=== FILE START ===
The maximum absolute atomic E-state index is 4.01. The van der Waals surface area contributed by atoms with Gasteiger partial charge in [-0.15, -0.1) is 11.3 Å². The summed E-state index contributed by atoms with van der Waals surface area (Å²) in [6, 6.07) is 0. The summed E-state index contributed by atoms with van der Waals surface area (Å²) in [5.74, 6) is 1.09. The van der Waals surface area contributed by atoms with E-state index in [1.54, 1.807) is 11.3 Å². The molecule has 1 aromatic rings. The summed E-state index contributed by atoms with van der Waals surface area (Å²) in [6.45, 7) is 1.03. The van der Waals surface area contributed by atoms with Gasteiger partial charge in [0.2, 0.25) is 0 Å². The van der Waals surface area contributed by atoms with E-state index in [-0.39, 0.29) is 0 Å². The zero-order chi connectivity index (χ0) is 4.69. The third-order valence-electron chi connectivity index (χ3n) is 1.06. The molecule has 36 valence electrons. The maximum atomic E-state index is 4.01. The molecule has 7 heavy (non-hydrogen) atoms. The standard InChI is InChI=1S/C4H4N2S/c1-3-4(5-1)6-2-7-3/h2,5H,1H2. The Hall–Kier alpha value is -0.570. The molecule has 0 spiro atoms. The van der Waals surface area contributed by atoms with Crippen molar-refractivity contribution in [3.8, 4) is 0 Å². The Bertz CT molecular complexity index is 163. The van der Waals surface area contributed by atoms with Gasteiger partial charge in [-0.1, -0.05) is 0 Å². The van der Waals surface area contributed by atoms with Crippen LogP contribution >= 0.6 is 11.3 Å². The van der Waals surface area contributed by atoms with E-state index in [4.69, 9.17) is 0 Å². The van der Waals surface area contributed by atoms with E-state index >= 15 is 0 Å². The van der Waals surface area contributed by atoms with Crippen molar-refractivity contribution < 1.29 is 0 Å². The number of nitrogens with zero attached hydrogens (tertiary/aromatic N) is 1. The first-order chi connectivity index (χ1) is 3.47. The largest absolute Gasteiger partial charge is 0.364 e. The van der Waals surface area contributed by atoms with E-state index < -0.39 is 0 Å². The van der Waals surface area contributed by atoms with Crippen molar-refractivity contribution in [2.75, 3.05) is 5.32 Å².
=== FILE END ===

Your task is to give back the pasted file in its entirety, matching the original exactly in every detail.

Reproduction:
The maximum absolute atomic E-state index is 4.01. The van der Waals surface area contributed by atoms with Gasteiger partial charge in [-0.15, -0.1) is 11.3 Å². The summed E-state index contributed by atoms with van der Waals surface area (Å²) in [6, 6.07) is 0. The summed E-state index contributed by atoms with van der Waals surface area (Å²) in [5.74, 6) is 1.09. The van der Waals surface area contributed by atoms with E-state index in [1.54, 1.807) is 11.3 Å². The molecule has 1 aromatic rings. The summed E-state index contributed by atoms with van der Waals surface area (Å²) in [6.45, 7) is 1.03. The van der Waals surface area contributed by atoms with Gasteiger partial charge in [0.2, 0.25) is 0 Å². The van der Waals surface area contributed by atoms with E-state index in [-0.39, 0.29) is 0 Å². The zero-order chi connectivity index (χ0) is 4.69. The third-order valence-electron chi connectivity index (χ3n) is 1.06. The molecule has 36 valence electrons. The maximum atomic E-state index is 4.01. The molecule has 7 heavy (non-hydrogen) atoms. The standard InChI is InChI=1S/C4H4N2S/c1-3-4(5-1)6-2-7-3/h2,5H,1H2. The Hall–Kier alpha value is -0.570. The molecule has 0 spiro atoms. The van der Waals surface area contributed by atoms with Crippen molar-refractivity contribution in [3.8, 4) is 0 Å². The Bertz CT molecular complexity index is 163. The van der Waals surface area contributed by atoms with Gasteiger partial charge in [-0.1, -0.05) is 0 Å². The van der Waals surface area contributed by atoms with Crippen LogP contribution >= 0.6 is 11.3 Å². The van der Waals surface area contributed by atoms with E-state index in [4.69, 9.17) is 0 Å². The van der Waals surface area contributed by atoms with E-state index >= 15 is 0 Å². The van der Waals surface area contributed by atoms with Crippen molar-refractivity contribution < 1.29 is 0 Å². The number of nitrogens with zero attached hydrogens (tertiary/aromatic N) is 1. The first-order chi connectivity index (χ1) is 3.47. The largest absolute Gasteiger partial charge is 0.364 e. The van der Waals surface area contributed by atoms with E-state index < -0.39 is 0 Å². The van der Waals surface area contributed by atoms with Crippen molar-refractivity contribution in [2.75, 3.05) is 5.32 Å².